Staffing Shortage Impacts AAPS Busing Services, Students & Families Feeling the Pressure


Samantha Towers

Groups of students exit their bus and walk towards Skyline

Samantha Towers and Samuel Klein

As of Monday, January 31st there were 14 bus route suspensions all around Ann Arbor, Michigan. These suspensions, set to end Friday, February 11th, will negatively impact many families and students.

“Illness among transportation staff and their families, and the ongoing labor shortage of drivers along with the current challenges tied to the current surge in COVID-19 cases have resulted in this action,” Ann Arbor Public Schools (AAPS) said in an email sent out to families on January 27th.

Durham School Services, the school bus provider for AAPS , has been struggling through a staff shortage this 2021-2022 school year. In response, Durham has gotten creative and students and their families have been forced to be flexible.

“The lack of drivers has been debilitating,” says Ed Gallagher, Transportation Manager with Durham for AAPS. “Covid-19 is the primary reason [for the staffing shortage]. Many employees simply chose not to return when we finally reopened. We have gained and lost several drivers to competition.” 

Executive Director of AAPS Student and School Safety Liz Margolis states, “We have been actively recruiting drivers since last summer, increasing pay and offering incentives. While we have been able to hire a few new drivers, as with other industries, Durham has not been able to hire enough to fully staff all of the bus routes.”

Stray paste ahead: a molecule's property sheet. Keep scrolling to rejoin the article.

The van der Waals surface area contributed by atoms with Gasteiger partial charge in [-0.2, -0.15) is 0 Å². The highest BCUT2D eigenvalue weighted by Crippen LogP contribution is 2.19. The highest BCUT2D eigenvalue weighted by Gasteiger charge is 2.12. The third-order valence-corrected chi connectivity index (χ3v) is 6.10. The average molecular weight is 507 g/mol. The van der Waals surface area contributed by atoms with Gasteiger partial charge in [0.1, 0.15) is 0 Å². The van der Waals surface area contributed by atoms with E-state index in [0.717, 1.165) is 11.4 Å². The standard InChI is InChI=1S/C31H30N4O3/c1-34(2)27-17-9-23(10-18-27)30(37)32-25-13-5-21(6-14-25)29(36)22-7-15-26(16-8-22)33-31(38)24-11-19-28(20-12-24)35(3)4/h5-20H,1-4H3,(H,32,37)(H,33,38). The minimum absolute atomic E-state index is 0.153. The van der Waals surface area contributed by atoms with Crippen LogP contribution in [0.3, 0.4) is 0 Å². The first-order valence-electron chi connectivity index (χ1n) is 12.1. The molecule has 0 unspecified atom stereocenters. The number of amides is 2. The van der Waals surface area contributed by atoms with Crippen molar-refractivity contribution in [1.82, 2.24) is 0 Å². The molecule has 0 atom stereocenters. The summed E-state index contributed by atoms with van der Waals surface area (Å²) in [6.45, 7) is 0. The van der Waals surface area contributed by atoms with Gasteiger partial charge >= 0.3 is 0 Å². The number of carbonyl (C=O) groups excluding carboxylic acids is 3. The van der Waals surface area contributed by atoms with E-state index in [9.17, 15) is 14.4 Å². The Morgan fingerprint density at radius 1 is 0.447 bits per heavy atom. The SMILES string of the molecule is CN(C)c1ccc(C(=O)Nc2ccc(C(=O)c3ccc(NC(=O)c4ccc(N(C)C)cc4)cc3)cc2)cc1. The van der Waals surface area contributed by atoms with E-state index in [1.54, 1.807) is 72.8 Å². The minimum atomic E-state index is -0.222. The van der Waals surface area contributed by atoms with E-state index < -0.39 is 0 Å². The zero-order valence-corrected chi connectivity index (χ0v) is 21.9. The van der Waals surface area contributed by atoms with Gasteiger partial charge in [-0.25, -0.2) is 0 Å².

Margolis works collaboratively with Durham Transportation to ensure that students have a reliable way of getting to school. Their aim is to only suspend bus routes from schools that have additional routes to transport students. In addition, “we do not select [suspend] routes that serve students with special needs or the preschool bus routes,” says Margolis. Suspensions are communicated with the bus riders and last for two weeks, but that can change with driver availability. “We track daily the number of drivers and monitors who are not able to work and balance that against the number of routes that are not able to be covered so this is a fluid situation.” 

Public school districts are not required by law to offer bus transportation to students. And yet, Margolis added, “we still fully understand and take seriously that route suspensions for students do negatively impact some students and families. We encourage families to work together to form carpools or take public transit, if it is available.”

In solving their transportation issues, AAPS does not allow students to choose to ride on routes other than those assigned to them due to capacity and safety concerns.  One new solution this year has been the combining of routes between middle and high school students, which allows for one driver to cover essentially two routes. However, some students complain these changes have made their buses more crowded. “After the Forsythe stop was added, there was no longer any social distancing on the bus because there were literally no empty seats,” says Isaac Fraga, sophomore at Skyline, whose bus also picks up students from Forsythe Middle School in the afternoon. “High school students are forced to sit two people per seat and in the very back of the bus.” 

According to Gallagher, “The number of students on each bus does greatly vary and high school buses typically see less ridership than elementary and middle school buses.”